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President Obama speaks on the phone with King Abdullah II of Jordan in the Oval Office of the White House on Aug. 8. / Brendan Smialowski, AFP/Getty Images

WASHINGTON - In authorizing targeted air strikes against Islamic militants in Iraq, President Obama has opted to avoid the all-out "shock and awe" campaigns of previous U.S. conflicts in Iraq.

Air strikes will be limited to defending American forces and supporting a humanitarian effort to provide food and water to thousands of starving Yazidi refugees who have fled Islamic State militants because they practice a different religion.

On Saturday U.S. fighters and drones launched attacks that destroyed militant armored personnel carriers and an armed truck near Sinjar, according to U.S. Central Command.

The U.S. military said the strikes were conducted to protect civilians who were being fired on by the militants.

That response may prove inadequate to force the retreat of a surprisingly ferocious enemy that has evolved into a conventional army equipped with tanks and heavy weapons. Many of those weapons, including Humvees and artillery, are American-made and were seized from Iraqi national troops who fled Mosul, Iraq's second-largest city, when the militants attacked in June.

The air strikes will be limited in scope and not part of "a larger air campaign at this point," a senior defense official said Friday. He asked not to be named because he was not authorized to talk publicly about the decision.

However, if militants attempt to pursue the refugees, who have fled to a barren mountain, interfere with resupply efforts or threaten the nearby city of Irbil, the bombing could be more sustained, the official said. Irbil is the capital of the semi-autonomous Kurdish region in northern Iraq and home to a U.S. consulate and U.S.-Iraqi joint military operations center.

"ISIL has a vote in how sustained this is," the official said, referring to Islamic State of Iraq and the Levant, the full name of the militant group.

The type of air attacks authorized by Obama contrast with bombing campaigns in Iraq in 1991 and 2003 when U.S. war planes and ships firing cruise missiles unleashed massive bombings in an attempt to break the back of Iraqi dictator Saddam Hussein's military apparatus from the outset to aid allied ground attacks that would soon follow.

The current air campaign "will be defensive and it will be somewhat limited," predicted James Jeffrey, a former U.S. ambassador to Iraq.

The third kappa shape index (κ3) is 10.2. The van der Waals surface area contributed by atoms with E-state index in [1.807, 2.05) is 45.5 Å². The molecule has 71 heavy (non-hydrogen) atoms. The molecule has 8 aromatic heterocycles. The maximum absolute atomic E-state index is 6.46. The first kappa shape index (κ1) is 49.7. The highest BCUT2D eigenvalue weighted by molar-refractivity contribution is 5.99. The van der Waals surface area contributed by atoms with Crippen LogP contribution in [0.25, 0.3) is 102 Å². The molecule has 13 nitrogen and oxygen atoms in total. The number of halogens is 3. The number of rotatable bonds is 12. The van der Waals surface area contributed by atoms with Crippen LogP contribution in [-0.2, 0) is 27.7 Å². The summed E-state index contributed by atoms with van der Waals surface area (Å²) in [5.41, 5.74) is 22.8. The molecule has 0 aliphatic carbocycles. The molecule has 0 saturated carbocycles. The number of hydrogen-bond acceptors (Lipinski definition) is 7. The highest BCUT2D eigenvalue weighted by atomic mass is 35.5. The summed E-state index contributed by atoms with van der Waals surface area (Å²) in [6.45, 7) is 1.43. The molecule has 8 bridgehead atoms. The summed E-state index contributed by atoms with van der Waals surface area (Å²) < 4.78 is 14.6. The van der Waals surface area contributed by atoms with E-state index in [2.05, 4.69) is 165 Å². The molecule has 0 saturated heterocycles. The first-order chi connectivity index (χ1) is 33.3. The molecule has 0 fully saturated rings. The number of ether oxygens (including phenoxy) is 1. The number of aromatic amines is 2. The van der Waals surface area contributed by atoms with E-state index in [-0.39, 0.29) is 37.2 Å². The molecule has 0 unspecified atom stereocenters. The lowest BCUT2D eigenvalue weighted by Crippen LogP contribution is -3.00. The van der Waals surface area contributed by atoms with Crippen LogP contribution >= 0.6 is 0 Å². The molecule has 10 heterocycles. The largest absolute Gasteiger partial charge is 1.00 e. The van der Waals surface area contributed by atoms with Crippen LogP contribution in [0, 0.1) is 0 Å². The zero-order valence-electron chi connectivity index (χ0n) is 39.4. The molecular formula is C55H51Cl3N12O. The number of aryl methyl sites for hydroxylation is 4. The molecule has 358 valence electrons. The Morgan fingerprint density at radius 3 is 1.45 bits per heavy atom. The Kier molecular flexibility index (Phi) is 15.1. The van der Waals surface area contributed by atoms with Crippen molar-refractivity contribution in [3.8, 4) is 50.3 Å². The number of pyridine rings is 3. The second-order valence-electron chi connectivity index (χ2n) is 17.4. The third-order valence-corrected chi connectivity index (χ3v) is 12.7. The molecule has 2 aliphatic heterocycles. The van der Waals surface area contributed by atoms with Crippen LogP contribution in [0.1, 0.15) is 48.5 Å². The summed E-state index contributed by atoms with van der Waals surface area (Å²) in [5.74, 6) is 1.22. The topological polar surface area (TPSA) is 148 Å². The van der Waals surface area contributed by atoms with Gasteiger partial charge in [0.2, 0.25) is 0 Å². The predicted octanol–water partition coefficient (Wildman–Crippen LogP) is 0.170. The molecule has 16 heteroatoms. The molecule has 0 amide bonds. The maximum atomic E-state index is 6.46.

Jeffrey and other analysts warn that U.S. military involvement might be forced to widen, however, because the Islamic State poses such a significant threat to Iraq's sovereignty. Only a more robust military response can halt Islamic State's unrelenting progress across Iraq, Jeffrey said.

The Pentagon will need to intensify its air strikes and put advisers in Iraq to stop the progress of the Islamic State, which has yet to suffer a significant setback at the hands of Iraqi security forces, he said. "That is going to require air power along with competent folks on the ground."

So far, President Obama has resisted such broader moves three years after ending U.S. combat in Iraq.

The Islamic State is not a ragtag force of militants, but rather a conventional army equipped with tanks and other heavy weapons and equipment, according to analysts and the Pentagon. The first American air strike was aimed at a mobile artillery site threatening Irbil, according to the Pentagon.

The militants have gained critical combat experience fighting alongside opposition groups that have waged a civil war against Syria's military for three years.

Plus, they are well financed. The group receives funding from donors in wealthy Persian Gulf states and the militants have seized critical infrastructure in areas they control. Currently they are attempting to seize massive hyrdroelectric dams in Mosul and Haditha that provide much of Baghdad's electricity. They have seized oil fields in Syria and Iraq.

"They are flush with resources, cash and equipment," Brett McGurk, a State Department official, testified recently.

They have also teamed up with former Iraqi army officers who bring experience in tactics and the employment of heavy weapons. The officers are Sunnis who have been alienated by Iraq's Shiite-dominated government.

"ISIL is no longer simply a terrorist organization," McGurk said. "It is now a full-blown army."

They have been unstoppable in recent months, leaving in their wake destruction and thousands of refugees. Typically these radical Sunni Muslims drive out all other religious groups once they seize an area, including Shiites, who are a majority in Iraq, Christians and the Yazidis who are now the focus of U.S. aid.

The Pentagon estimates the militants now control about a third of Iraq's territory.

Little stands in their way. Four Iraqi divisions collapsed when the militants attacked Mosul. Most of the remaining Iraqi forces have since been redeployed to defend Baghdad.

With every victory the Islamic State gets stronger and "our allies get weaker on the ground," Jeffrey said.



Copyright 2014USAToday

Read the original story: Analysis: Limited U.S. strikes in Iraq may not work

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